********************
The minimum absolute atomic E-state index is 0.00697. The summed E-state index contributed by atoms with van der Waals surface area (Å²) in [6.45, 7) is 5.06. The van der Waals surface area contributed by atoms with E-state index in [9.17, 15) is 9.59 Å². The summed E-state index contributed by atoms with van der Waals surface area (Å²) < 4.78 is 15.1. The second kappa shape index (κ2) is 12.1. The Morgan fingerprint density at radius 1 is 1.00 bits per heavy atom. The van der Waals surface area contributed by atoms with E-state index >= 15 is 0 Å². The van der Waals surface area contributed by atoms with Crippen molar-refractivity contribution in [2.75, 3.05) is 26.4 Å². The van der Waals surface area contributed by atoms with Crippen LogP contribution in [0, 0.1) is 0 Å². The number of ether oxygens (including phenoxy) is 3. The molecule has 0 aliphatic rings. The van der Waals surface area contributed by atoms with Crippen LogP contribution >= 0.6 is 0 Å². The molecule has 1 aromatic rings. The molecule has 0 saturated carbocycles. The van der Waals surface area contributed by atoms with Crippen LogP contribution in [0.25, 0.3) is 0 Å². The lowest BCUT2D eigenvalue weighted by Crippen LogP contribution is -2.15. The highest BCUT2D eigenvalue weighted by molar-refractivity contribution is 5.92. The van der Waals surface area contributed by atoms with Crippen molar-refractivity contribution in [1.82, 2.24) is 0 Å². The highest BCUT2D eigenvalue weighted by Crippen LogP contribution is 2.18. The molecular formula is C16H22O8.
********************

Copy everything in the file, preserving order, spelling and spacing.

The minimum absolute atomic E-state index is 0.00697. The summed E-state index contributed by atoms with van der Waals surface area (Å²) in [6.45, 7) is 5.06. The van der Waals surface area contributed by atoms with E-state index in [9.17, 15) is 9.59 Å². The summed E-state index contributed by atoms with van der Waals surface area (Å²) < 4.78 is 15.1. The second kappa shape index (κ2) is 12.1. The Morgan fingerprint density at radius 1 is 1.00 bits per heavy atom. The van der Waals surface area contributed by atoms with E-state index >= 15 is 0 Å². The van der Waals surface area contributed by atoms with Crippen molar-refractivity contribution in [2.75, 3.05) is 26.4 Å². The van der Waals surface area contributed by atoms with Crippen LogP contribution in [0, 0.1) is 0 Å². The number of ether oxygens (including phenoxy) is 3. The molecule has 0 aliphatic rings. The van der Waals surface area contributed by atoms with Crippen LogP contribution >= 0.6 is 0 Å². The molecule has 1 aromatic rings. The molecule has 0 saturated carbocycles. The van der Waals surface area contributed by atoms with Crippen LogP contribution in [0.25, 0.3) is 0 Å². The lowest BCUT2D eigenvalue weighted by Crippen LogP contribution is -2.15. The highest BCUT2D eigenvalue weighted by molar-refractivity contribution is 5.92. The van der Waals surface area contributed by atoms with Crippen molar-refractivity contribution in [1.82, 2.24) is 0 Å². The highest BCUT2D eigenvalue weighted by Crippen LogP contribution is 2.18. The molecular formula is C16H22O8.